Sony Labou Tansi (1947–95) was a Congolese novelist, poet, and dramatist, and a member of the African avant-garde. He was born in Kimwanza, Zaire, and in 1971 was appointed to teach French and English at Kindauba. In the same year he started to write seriously. In 1979 Tansi founded the Rocardo Zulu Theatre and published his first novel, La Vie et demie, which won the Prix Spécial du Festival de la Francophonie. His plays were staged in Paris, Dakar, and New York. Tansi won several literary awards, including the Grand Prix Littéraire de l'Afrique Noire for L'anté-peuple, the Palme de la Francophonie in 1985 for Les sept solitudes de Lorsa Lopez, and in 1988 the Ibsen Foundation Prize.
Kristin Prevallet is a poet, writer, and performer whose recent books include I, Afterlife: Essay in Mourning Time (Essay Press, 2007); D'un Devenir Fantome: Formes poetique en temps de deuil (traduction collective de l'american au cipM relue par Emmanuel Hocquard & Juliette Valery, Un bureau sur l'Atlantique, 2006); and Shadow Evidence Intelligence (Factory School, 2006). She edited and introduced A Helen Adam Reader (National Poetry Foundation). From 2004-2006 she was a coeditor of DoubleChange.com, a Web journal featuring the French/American exchange of poetry and poetics in translation. She received a 2004 PEN translation fund award and a 2007 fellowship for poetry from the New York Foundation for the Arts. She lives in Brooklyn, NY.www.kayvallet.com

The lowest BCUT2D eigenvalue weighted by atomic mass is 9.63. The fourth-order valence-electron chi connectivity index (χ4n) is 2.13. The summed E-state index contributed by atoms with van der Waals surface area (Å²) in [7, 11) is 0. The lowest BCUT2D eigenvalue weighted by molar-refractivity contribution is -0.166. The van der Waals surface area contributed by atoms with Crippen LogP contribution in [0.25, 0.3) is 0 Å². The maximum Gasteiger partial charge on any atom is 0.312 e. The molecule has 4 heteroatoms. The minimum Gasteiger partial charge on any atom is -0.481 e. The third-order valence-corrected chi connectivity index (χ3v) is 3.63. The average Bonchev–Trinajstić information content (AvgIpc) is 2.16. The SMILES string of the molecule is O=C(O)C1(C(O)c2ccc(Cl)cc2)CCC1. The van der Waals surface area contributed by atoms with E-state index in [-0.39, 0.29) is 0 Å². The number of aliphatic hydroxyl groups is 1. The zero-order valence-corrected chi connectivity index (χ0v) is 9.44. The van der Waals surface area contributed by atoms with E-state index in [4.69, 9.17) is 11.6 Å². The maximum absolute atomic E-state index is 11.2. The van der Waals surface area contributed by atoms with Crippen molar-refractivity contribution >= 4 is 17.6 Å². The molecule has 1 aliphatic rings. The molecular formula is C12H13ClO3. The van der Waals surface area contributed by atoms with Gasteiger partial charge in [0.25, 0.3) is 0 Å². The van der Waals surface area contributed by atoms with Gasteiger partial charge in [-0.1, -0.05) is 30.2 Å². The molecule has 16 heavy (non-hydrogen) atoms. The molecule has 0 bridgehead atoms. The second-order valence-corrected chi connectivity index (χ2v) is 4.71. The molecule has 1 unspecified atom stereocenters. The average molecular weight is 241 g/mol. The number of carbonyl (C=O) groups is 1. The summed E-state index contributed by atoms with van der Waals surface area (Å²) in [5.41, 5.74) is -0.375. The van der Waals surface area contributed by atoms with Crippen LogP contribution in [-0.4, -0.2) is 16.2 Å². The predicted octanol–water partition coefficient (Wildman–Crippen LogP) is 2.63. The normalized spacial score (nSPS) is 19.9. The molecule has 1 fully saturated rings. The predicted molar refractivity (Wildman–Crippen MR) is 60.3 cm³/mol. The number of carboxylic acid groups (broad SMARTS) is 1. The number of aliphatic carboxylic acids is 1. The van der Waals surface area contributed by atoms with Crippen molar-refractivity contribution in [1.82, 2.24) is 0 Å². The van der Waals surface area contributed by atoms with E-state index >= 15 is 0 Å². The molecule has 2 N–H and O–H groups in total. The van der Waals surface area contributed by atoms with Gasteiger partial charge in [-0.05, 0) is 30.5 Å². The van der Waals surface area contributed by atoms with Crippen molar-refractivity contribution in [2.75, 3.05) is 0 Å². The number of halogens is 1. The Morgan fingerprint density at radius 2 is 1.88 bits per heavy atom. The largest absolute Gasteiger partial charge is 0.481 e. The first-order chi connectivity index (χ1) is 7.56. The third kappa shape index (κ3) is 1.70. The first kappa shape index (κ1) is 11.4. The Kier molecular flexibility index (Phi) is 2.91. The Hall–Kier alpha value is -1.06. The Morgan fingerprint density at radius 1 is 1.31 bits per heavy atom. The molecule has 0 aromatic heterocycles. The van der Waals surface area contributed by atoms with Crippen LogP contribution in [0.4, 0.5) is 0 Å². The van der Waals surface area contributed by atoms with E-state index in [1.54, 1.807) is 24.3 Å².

Raymond G. Hounfodji is a doctoral candidate in French Studies at the University of Arizona. He writes original works in both French and English. His academic interests include francophone literature, oral African literature, literary critique, and eighteenth-, nineteenth-, and twentieth-century French literature. For his dissertation, he is examining the new paradigms of the political discourse in contemporary African novels and contrasting how African writers and those in the diaspora elaborate upon politics in their narratives. He has published several book reviews in Etudes Littéraires Africaines and some poems on the Web.